Jorge Soler: Royals Franchise Record
Soler is, barring injury or a horrific slump to end the year, going to not only set the Royals record for home runs in a season but also be the first Royal to ever hit at least 40 homers in one year. He’s tied Mike Moustakas’ 2017 record of 38 at the time of this writing. With Pete Alonso pushing the Mets’ record higher, it’s possible that KC will still have the fewest homers for their single-season leader, as Soler would need to get either higher than Alonso or to 46 to match the Nationals’ and Rays’ records (set by Alfonso Soriano and Carlos Peña, respectively). When Peña hit 46 for the Rays back in ’07, it marked the first time a Rays player had done it, making them the 29th (and the Royals the only one without) team with a 40-homer player. The big difference being that the Rays were 10 years old at the time, and the Royals franchise has been around for 60 years. Not too many sluggers have made their way through Kansas City.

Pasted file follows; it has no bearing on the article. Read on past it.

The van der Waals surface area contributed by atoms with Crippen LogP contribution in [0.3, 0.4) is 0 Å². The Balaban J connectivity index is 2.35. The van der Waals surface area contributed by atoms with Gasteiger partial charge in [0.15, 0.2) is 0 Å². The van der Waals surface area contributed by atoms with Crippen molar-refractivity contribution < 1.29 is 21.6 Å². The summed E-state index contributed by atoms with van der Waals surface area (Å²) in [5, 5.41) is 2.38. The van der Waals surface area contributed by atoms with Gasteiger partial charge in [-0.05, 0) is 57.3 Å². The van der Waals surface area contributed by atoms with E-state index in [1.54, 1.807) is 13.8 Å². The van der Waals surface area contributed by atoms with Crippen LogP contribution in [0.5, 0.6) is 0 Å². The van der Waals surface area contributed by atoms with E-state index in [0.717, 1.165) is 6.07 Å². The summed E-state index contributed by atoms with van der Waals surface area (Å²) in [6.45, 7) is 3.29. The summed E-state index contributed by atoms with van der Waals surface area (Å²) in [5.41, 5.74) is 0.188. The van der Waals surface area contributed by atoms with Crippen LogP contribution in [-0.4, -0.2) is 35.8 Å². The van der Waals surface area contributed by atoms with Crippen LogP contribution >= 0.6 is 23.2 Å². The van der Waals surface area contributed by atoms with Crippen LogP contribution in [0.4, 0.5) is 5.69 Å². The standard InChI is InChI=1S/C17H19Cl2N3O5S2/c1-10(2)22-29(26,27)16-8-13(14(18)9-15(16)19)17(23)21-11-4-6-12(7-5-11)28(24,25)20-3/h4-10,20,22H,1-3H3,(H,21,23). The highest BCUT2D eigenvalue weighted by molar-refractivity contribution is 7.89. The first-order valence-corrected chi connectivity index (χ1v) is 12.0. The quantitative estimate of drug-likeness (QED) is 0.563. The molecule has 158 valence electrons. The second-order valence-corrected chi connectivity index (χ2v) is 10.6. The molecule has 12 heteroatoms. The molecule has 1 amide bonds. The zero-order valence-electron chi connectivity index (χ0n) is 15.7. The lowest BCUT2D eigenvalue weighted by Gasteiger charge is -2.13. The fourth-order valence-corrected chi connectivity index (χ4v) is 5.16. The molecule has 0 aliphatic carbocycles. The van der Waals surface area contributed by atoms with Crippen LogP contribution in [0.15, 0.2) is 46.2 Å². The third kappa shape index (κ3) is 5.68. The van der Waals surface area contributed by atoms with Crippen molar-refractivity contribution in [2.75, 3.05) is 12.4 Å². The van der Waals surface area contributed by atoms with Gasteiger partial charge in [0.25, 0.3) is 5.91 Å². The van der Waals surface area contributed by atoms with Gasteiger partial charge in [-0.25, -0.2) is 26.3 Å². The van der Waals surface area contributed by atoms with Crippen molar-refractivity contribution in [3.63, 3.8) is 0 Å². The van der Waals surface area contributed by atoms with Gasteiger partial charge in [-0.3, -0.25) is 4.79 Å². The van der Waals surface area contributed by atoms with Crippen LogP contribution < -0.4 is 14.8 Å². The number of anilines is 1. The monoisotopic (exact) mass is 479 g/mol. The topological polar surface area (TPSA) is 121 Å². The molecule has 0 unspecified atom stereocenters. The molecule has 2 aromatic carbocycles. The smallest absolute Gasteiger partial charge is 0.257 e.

Mike Trout: Angels Franchise Record
There’s actually a rule that at least half of all articles written about the MLB have to mention Mike Trout now. Unfortunately, that’s a very difficult rule to enforce, but I’ll try to follow it anyway. In the first half of the season, Trout was having just another boring fantastic Mike Trout year. But in July and August, he hit 21 homers after hitting 22 in the first three months. That has him in position to pass Troy Glaus’ Angels record 47 home runs and possibly hit 50. In fact, both Los Angeles-based teams have a chance at having their first 50-home-run-player in team history, as Cody Bellinger could also do so for the Dodgers, who’s franchise record is 49 by Shawn Green in 2001. Trout and Bellinger could also sweep the MVP awards for the LA teams, which also happened back in 2014 when Trout and Clayton Kershaw of the Dodgers won the MVP awards.